For the past two weeks, I have been immersed in the heady broth of the liberal, forward-thinking UVic Education program. I am learning to teach in the infancy of the new BC curriculum, which was put into place following decades of academic study, piloting, and cognition research. I am proud to be at the leading edge of pedagogy in policy, but I also recognize that I am at the epicentre of a liberal, academic bubble here on southern Vancouver Island. My impression from speaking to teachers in other parts of Canada and the world is that the newfangled ideas that I am being taught about individualized education, cross-curricular study, active learning, flipped classrooms, etc. have been slow to trickle out of the university bubble in other places.
My initial impression upon watching the film Most Likely to Succeed, directed and narrated by Greg Whiteley, was to smile knowingly and say to myself, ‘of course this is in San Diego’. The booming west coast Mecca of wealthy fad dieters, New Agers, organic juicers, abstract artists, communes, and cults. Of course I’m being ironic, but the average Midwesterner might believe it in earnest. Certainly I’ve heard a similar sneering indictment of Victoria from former colleagues of mine in Alberta. So what was the real value of this film? Who was it meant to convince, and did it do what it intended?
Who was the intended audience?
My big question is: who is the intended audience of this film? Teachers? Parents? Teens? Those who are already willing to suspend their disbelief, or those who staunchly believe in the current system?
From my impressions, the film was definitely preaching to the choir. It was a professionally-made, masterfully edited piece that tugged at my emotions. I even felt tears welling in my eyes during the last few minutes of the film. The intention of the film was to immerse the viewer in the case studies that they focused on, and they did a brilliant job. However, in order to evoke such an emotional response, the scope of the film had to be narrowed to those two case studies almost exclusively. The film hints teasingly at teachers in more conventional schools across America trying to use the same model, but I imagine that wouldn’t have been as impactful a story. As a teacher, I found this frustrating. Not all of us have the benefit of a corporate-funded, purpose-built charter school in which to experiment with project-based education. So my conclusion is that the movie wasn’t really for teachers.
The film-makers took care to include a few dissenting opinions, in the form of interviews with parents and with students at other ‘not so enlightened’ high schools. The interviews with students were interesting, and I felt a kinship to the high-achieving teens that just wanted to get a good score on their SAT so that they could get into the best universities. I was that teen, and the idea of not having to compete, not having to cram and perform and learn by rote, would have been similarly alien to me. The film shows little sympathy for these students, instead seeming to roll their eyes and say ‘See? Look what The System has done to these poor unenlightened kids’. The reality of The System, and the hold it still has on teachers, parents, and students across North America, is not really the focus of the film and is mainly ignored. Thus lack of sympathy and reconcilement with what students are told they need to succeed makes me think that this film is not for students, either.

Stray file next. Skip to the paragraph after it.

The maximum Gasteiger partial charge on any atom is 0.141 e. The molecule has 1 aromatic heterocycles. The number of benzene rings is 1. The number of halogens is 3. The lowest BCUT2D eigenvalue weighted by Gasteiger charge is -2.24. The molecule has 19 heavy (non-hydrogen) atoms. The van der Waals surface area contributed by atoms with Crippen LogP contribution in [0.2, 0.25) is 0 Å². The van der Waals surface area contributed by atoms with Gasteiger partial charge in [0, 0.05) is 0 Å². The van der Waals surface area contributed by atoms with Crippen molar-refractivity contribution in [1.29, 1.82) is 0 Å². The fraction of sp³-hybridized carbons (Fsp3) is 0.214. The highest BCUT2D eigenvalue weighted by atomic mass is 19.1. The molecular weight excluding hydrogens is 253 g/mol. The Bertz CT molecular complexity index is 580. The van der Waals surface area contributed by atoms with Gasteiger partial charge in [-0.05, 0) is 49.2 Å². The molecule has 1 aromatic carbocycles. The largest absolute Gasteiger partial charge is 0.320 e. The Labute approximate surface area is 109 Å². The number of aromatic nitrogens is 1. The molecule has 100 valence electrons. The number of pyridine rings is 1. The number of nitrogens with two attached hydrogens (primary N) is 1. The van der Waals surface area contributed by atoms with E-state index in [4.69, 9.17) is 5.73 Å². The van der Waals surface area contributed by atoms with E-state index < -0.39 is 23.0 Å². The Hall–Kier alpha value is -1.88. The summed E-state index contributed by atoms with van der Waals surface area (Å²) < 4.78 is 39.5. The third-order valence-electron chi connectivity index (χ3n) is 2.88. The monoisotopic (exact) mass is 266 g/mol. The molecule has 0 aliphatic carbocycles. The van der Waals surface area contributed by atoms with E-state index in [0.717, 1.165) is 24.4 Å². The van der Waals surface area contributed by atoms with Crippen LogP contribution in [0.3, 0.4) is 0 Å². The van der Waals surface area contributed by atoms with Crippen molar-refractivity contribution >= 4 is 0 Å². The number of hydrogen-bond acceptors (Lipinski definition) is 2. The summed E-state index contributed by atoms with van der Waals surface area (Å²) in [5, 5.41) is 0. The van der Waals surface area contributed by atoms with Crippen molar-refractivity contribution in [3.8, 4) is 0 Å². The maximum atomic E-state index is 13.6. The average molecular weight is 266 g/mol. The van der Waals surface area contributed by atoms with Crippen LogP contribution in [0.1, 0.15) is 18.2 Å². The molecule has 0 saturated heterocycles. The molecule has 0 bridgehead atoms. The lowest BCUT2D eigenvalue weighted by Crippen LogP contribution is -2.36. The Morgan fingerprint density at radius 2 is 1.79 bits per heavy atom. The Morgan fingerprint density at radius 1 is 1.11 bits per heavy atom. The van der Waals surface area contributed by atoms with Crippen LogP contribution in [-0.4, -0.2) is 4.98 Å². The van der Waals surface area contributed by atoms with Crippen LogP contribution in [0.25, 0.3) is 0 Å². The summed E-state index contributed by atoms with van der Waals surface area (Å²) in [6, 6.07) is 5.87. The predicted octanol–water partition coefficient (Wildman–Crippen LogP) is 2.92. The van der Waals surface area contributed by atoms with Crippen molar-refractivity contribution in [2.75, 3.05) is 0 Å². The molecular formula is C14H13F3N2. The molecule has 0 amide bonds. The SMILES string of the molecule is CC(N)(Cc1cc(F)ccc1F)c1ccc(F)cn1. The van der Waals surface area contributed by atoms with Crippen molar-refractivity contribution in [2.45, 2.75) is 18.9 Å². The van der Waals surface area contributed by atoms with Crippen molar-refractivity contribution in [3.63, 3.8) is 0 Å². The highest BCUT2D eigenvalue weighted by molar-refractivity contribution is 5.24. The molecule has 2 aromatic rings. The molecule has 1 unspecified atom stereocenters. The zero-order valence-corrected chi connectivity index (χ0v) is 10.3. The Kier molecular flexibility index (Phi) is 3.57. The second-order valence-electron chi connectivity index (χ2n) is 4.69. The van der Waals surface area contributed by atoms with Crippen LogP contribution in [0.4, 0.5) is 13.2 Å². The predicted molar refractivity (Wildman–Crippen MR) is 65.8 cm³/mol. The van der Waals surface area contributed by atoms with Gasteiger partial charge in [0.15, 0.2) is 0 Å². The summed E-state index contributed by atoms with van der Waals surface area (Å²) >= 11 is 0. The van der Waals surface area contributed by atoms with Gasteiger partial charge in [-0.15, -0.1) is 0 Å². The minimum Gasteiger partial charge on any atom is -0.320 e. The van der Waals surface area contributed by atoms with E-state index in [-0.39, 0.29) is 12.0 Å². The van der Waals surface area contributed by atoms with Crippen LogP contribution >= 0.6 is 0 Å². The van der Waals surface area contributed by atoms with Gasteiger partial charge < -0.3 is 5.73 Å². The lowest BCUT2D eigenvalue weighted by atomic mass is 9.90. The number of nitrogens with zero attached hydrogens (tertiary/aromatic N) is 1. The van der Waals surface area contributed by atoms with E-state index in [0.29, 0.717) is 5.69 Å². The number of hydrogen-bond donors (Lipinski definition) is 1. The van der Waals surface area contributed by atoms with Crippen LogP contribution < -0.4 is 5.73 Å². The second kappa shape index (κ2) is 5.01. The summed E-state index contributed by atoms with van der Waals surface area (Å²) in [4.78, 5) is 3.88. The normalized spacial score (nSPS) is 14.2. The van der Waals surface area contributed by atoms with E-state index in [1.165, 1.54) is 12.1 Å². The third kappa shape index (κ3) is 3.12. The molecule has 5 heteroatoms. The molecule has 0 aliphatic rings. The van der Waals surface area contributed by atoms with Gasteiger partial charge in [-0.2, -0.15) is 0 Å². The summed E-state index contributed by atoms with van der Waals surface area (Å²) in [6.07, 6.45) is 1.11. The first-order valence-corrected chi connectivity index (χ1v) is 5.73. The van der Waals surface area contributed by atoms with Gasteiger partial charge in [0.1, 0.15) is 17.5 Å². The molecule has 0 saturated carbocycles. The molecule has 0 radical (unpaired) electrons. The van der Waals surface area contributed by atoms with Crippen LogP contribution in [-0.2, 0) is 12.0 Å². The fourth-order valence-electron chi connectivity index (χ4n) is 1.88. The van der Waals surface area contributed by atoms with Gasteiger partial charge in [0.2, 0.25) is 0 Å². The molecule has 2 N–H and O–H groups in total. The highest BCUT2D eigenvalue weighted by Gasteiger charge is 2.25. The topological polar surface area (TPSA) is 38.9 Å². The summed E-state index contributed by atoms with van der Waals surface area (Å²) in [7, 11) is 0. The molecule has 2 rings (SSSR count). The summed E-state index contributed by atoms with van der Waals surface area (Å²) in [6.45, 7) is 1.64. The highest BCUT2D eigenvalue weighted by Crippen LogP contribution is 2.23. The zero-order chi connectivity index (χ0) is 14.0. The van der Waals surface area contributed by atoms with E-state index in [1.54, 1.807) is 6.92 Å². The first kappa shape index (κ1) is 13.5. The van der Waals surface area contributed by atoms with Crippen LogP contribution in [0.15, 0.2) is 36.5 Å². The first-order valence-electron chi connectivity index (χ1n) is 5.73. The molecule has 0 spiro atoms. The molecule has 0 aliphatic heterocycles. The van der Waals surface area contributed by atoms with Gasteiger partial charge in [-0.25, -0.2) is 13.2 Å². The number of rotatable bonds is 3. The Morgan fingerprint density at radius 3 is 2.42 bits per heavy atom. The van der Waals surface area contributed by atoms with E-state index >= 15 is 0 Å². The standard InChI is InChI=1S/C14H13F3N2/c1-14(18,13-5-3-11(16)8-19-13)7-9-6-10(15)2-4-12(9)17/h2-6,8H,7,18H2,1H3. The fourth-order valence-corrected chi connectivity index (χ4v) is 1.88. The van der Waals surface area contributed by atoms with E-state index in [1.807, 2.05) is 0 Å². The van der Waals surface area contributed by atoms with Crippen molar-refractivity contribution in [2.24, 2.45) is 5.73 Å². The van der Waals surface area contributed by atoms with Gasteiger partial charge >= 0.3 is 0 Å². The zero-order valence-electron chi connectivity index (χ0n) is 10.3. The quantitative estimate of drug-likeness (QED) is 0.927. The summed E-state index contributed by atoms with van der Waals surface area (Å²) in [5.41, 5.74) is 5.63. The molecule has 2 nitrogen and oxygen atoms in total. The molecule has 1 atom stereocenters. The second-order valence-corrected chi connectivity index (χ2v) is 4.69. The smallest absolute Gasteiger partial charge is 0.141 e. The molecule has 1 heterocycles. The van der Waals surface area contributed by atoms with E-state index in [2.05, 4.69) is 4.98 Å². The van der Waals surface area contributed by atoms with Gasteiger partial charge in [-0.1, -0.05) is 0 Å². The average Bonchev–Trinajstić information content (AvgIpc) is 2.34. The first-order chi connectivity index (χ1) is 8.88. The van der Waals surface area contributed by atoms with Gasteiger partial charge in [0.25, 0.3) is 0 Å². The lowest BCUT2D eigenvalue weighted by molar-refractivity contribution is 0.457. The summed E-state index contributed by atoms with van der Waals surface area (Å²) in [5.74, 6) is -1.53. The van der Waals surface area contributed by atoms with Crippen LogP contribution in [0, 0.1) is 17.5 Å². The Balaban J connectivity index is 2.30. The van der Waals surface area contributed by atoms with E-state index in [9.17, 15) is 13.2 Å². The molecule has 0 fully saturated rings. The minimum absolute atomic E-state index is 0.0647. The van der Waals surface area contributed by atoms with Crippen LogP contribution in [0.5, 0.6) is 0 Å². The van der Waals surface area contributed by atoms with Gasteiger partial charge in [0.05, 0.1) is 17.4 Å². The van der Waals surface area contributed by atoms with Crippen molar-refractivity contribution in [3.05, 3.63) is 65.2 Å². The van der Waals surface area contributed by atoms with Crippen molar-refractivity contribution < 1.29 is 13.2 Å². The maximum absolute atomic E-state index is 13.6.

The concerns raised by parents of the focal students at High-Tech High were of course soothed by the end of the film, which added to the drama and emotional punchline. ‘See? The system really is good for my child, and therefore good for me.’ I could argue that this film was directed at parents – specifically, parents who are already willing to be convinced (as the parents of the teens in the film clearly were, since they consented to not only have their children attend this experimental school but also to be filmed for an entire year). It is no surprise that the response to this film was so mixed, as it does read more as an advertisement than it does a documentary.
The bottom line
It was a good movie. It got the emotional response it wanted to out of me. But it was frustrating to me as well, because the intended message is, for the most part, backed up by evidence. There is little question that the current educational model is inadequate, and High-Tech High’s model is a solid offer of a new way to proceed in the modern age. Instead of presenting a feel-good, largely one-dimensional triumph story, I wish Whiteley had taken a more nuanced approach and battled with the larger issues at play: the systemic barriers to educational reform, some ways in which we can change attitudes of and about institutes of higher education, and the real everyday lives of the students at High-Tech High. We never saw these students outside of school, interacting with peers from other schools, or indeed even interacting in the ‘hallways’ of their own school. We instead saw a very deliberately sanitized version of the new system which, frankly, wouldn’t convince anybody unless they were already willing to be convinced.
The film presents some valuable information, and I believe wholeheartedly that change needs to start somewhere. I just wish that the film-makers hadn’t gone the opposite direction with the film, creating a Hollywood-ized documentary à la Michael Moore instead of a nuanced, well-balanced argument for their case.